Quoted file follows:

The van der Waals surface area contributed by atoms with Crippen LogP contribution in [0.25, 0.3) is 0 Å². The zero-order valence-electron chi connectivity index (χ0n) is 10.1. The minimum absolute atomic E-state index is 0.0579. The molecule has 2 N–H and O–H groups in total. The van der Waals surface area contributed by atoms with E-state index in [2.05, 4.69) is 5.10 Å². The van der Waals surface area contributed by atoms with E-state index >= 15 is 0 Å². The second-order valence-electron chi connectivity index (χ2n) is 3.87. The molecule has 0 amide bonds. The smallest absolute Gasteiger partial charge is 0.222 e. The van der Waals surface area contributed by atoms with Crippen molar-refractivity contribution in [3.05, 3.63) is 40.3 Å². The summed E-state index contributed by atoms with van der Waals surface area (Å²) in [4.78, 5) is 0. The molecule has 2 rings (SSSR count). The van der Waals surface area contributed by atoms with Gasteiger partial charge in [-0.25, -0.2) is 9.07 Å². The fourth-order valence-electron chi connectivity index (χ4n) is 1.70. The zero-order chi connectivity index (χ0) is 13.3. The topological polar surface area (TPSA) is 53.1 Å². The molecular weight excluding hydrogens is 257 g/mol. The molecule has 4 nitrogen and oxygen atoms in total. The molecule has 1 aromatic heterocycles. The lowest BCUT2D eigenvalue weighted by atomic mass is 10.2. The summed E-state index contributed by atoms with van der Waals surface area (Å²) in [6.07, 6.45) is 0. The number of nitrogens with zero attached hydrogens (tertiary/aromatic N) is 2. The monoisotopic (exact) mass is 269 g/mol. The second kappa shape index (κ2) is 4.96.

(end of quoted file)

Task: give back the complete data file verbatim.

The van der Waals surface area contributed by atoms with Crippen LogP contribution in [0.25, 0.3) is 0 Å². The zero-order valence-electron chi connectivity index (χ0n) is 10.1. The minimum absolute atomic E-state index is 0.0579. The molecule has 2 N–H and O–H groups in total. The van der Waals surface area contributed by atoms with E-state index in [2.05, 4.69) is 5.10 Å². The van der Waals surface area contributed by atoms with E-state index >= 15 is 0 Å². The second-order valence-electron chi connectivity index (χ2n) is 3.87. The molecule has 0 amide bonds. The smallest absolute Gasteiger partial charge is 0.222 e. The van der Waals surface area contributed by atoms with Crippen molar-refractivity contribution in [3.05, 3.63) is 40.3 Å². The summed E-state index contributed by atoms with van der Waals surface area (Å²) in [4.78, 5) is 0. The molecule has 2 rings (SSSR count). The van der Waals surface area contributed by atoms with Gasteiger partial charge in [-0.25, -0.2) is 9.07 Å². The fourth-order valence-electron chi connectivity index (χ4n) is 1.70. The zero-order chi connectivity index (χ0) is 13.3. The topological polar surface area (TPSA) is 53.1 Å². The molecular weight excluding hydrogens is 257 g/mol. The molecule has 4 nitrogen and oxygen atoms in total. The molecule has 1 aromatic heterocycles. The lowest BCUT2D eigenvalue weighted by atomic mass is 10.2. The summed E-state index contributed by atoms with van der Waals surface area (Å²) in [6.07, 6.45) is 0. The number of nitrogens with zero attached hydrogens (tertiary/aromatic N) is 2. The monoisotopic (exact) mass is 269 g/mol. The second kappa shape index (κ2) is 4.96.